I would say yes. When we don’t protest gov’t policies then we get what we deserve. To the extent that the gov’t truly represents the people, that is.

            The largely silent response from the Islamic world towards ISIS indicates that they either don’t care or they agree with ISIS.

          • GBJames
            Posted August 21, 2014 at 2:54 pm | Permalink

            The difference, eric, is that gravityfly, me, and most other Americans don’t go on violent binges if someone burns a US flag or insults Benjamin Franklin. I know of few people who fly into a rage and kill people because someone drew a cartoon of George Washington or Abe Lincoln.

            Unless you’re exceedingly ill-informed, you are very much aware of what happens world wide if a Koran is burned or someone publishes a cartoon of The Prophet.

            • eric
              Posted August 22, 2014 at 5:46 am | Permalink

              So, are we agreed then that the set of [American public] that don’t go on violent binges are not responsible and cannot be blamed for the set of [American public] who do?

              I’m in total agreement with that. I hope, however, that you apply that logic consistently and don’t just carve out an exception for us. If it’s true for [American public], then it is equally true of [Muslim public], yes?

              • GBJames
                Posted August 22, 2014 at 5:57 am | Permalink

                It is not “carving an exception” to point out that the large number of Muslims who complain, demonstrate, or get violent when a cartoon appears is in stark contrast to the relative silence from such world-wide quarters when horrors are committed by Islamists against other Muslims. If there have been large and loud demonstrations in the streets of London in protest to ISIS, they have been extremely well concealed.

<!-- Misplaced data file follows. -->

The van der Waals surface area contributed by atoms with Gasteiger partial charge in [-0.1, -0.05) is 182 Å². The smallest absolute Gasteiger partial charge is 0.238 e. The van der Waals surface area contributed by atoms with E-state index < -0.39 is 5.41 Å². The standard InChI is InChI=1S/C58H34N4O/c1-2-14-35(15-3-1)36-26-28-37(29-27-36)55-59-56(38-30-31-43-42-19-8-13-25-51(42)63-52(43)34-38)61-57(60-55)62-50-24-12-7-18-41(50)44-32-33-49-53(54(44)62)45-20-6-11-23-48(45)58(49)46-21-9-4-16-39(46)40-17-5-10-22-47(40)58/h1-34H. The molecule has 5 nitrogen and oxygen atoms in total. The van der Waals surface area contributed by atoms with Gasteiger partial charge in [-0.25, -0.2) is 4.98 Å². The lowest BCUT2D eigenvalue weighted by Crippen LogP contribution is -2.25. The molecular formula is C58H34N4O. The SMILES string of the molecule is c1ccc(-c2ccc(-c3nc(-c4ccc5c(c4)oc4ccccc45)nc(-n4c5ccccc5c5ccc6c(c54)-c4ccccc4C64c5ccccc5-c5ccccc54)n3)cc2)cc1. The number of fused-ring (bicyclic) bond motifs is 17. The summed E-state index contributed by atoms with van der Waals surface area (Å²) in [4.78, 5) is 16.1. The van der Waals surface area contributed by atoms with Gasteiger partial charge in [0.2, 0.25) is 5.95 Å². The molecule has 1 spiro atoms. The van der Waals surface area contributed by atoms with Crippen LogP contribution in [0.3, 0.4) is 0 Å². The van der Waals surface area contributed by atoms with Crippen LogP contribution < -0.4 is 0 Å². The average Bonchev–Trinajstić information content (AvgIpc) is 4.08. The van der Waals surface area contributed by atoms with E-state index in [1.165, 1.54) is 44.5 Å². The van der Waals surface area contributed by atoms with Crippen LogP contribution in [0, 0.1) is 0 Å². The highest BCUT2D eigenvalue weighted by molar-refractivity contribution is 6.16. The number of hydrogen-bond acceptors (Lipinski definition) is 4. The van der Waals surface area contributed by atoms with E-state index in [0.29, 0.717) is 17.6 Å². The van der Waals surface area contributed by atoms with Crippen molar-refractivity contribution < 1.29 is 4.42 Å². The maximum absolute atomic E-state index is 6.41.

In the 21st Century there simply is no equivalent situation at remotely a similar scale in the non-Islamic world.

                The “literal word of Allah” nature of Islam’s founding documents leave little room for moderate Muslims to avoid this hypocritical stance. While I have little but contempt for other monotheistic religions, at least Xtianity and Judaism contain enough ambiguity and “metaphor” for most believers to separate themselves easily from the extremists.

              • Posted August 22, 2014 at 6:31 am | Permalink

                Of course, the reason for this metaphor in other religions has much to do with the unceasing push of secularism for the last several centuries. The women in Salem four centuries ago certainly would’ve appreciated a more nuanced interpretation of the Bible. I imagine the Native American tribes who were conquered and converted because “Jesus comes not to bring peace, but a sword” would’ve appreciated a good dose of Enlightenment era philosophy instead, if simply leaving them alone wasn’t an option.

                There is no reason why the Koran cannot be interpreted metaphorically (casting aside its own pronouncements to take it literally). We all see that the Bible obviously has passages which can be (and often are) taken literally. The Muslim world just doesn’t have the equivalent of a Thomas Jefferson to rip out the supernatural stuff and rewrite the moral parts of the Koran. It does have people who reject it, but they often risk their lives for doing so. In comparison to thinkers such as Locke, Hume and many of the writers of our Constitution, who may have been branded heretics by some but weren’t murdered, much of the Muslim world is still several centuries behind where we were in the 1700s.

                I don’t know what spark it takes to cause this to change. I can only imagine that it’s possible at some point that people within Islam will get fed up enough to realize that things are extraordinarily shitty living in a theocracy, but I am very skeptical as to whether there is anything we can do to force such change to commence faster.